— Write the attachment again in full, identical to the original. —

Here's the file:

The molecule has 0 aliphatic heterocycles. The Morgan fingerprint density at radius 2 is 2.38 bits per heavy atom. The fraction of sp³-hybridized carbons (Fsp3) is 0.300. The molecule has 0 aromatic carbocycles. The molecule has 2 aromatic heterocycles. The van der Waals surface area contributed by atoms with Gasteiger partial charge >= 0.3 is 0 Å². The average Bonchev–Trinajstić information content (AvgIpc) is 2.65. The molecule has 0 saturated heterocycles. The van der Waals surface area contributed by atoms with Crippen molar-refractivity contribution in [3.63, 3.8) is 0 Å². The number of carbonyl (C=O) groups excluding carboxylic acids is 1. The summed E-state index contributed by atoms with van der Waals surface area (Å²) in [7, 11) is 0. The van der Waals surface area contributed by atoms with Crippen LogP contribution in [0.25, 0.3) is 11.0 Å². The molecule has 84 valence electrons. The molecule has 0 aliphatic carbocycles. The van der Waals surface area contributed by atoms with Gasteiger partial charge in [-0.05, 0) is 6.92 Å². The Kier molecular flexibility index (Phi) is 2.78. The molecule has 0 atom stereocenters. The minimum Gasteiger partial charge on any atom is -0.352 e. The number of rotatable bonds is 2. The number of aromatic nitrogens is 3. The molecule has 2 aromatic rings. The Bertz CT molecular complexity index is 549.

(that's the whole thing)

The molecule has 0 aliphatic heterocycles. The Morgan fingerprint density at radius 2 is 2.38 bits per heavy atom. The fraction of sp³-hybridized carbons (Fsp3) is 0.300. The molecule has 0 aromatic carbocycles. The molecule has 2 aromatic heterocycles. The van der Waals surface area contributed by atoms with Gasteiger partial charge >= 0.3 is 0 Å². The average Bonchev–Trinajstić information content (AvgIpc) is 2.65. The molecule has 0 saturated heterocycles. The van der Waals surface area contributed by atoms with Crippen molar-refractivity contribution in [3.63, 3.8) is 0 Å². The number of carbonyl (C=O) groups excluding carboxylic acids is 1. The summed E-state index contributed by atoms with van der Waals surface area (Å²) in [7, 11) is 0. The van der Waals surface area contributed by atoms with Crippen LogP contribution in [0.25, 0.3) is 11.0 Å². The molecule has 84 valence electrons. The molecule has 0 aliphatic carbocycles. The van der Waals surface area contributed by atoms with Gasteiger partial charge in [-0.05, 0) is 6.92 Å². The Kier molecular flexibility index (Phi) is 2.78. The molecule has 0 atom stereocenters. The minimum Gasteiger partial charge on any atom is -0.352 e. The number of rotatable bonds is 2. The number of aromatic nitrogens is 3. The molecule has 2 aromatic rings. The Bertz CT molecular complexity index is 549.